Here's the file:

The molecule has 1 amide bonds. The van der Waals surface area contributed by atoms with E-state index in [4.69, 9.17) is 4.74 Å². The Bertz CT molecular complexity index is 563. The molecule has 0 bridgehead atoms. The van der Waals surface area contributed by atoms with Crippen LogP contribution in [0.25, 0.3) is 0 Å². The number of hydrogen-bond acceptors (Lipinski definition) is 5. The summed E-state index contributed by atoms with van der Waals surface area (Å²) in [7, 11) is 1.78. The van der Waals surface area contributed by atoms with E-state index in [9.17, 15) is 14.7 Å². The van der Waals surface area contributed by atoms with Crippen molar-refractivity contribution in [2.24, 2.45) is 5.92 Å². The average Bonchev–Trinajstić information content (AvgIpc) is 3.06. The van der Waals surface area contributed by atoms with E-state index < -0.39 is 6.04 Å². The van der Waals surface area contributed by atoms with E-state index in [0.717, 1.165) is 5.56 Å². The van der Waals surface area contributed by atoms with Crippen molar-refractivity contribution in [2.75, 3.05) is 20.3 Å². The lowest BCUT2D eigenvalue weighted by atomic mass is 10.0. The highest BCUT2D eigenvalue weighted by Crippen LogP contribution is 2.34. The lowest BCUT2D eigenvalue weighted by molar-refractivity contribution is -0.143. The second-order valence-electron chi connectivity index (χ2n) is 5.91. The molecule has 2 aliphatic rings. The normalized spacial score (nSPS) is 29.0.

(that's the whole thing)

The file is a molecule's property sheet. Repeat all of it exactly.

The molecule has 1 amide bonds. The van der Waals surface area contributed by atoms with E-state index in [4.69, 9.17) is 4.74 Å². The Bertz CT molecular complexity index is 563. The molecule has 0 bridgehead atoms. The van der Waals surface area contributed by atoms with Crippen LogP contribution in [0.25, 0.3) is 0 Å². The number of hydrogen-bond acceptors (Lipinski definition) is 5. The summed E-state index contributed by atoms with van der Waals surface area (Å²) in [7, 11) is 1.78. The van der Waals surface area contributed by atoms with E-state index in [9.17, 15) is 14.7 Å². The van der Waals surface area contributed by atoms with Crippen molar-refractivity contribution in [2.24, 2.45) is 5.92 Å². The average Bonchev–Trinajstić information content (AvgIpc) is 3.06. The van der Waals surface area contributed by atoms with E-state index < -0.39 is 6.04 Å². The van der Waals surface area contributed by atoms with E-state index in [0.717, 1.165) is 5.56 Å². The van der Waals surface area contributed by atoms with Crippen molar-refractivity contribution in [2.75, 3.05) is 20.3 Å². The lowest BCUT2D eigenvalue weighted by atomic mass is 10.0. The highest BCUT2D eigenvalue weighted by Crippen LogP contribution is 2.34. The lowest BCUT2D eigenvalue weighted by molar-refractivity contribution is -0.143. The second-order valence-electron chi connectivity index (χ2n) is 5.91. The molecule has 2 aliphatic rings. The normalized spacial score (nSPS) is 29.0.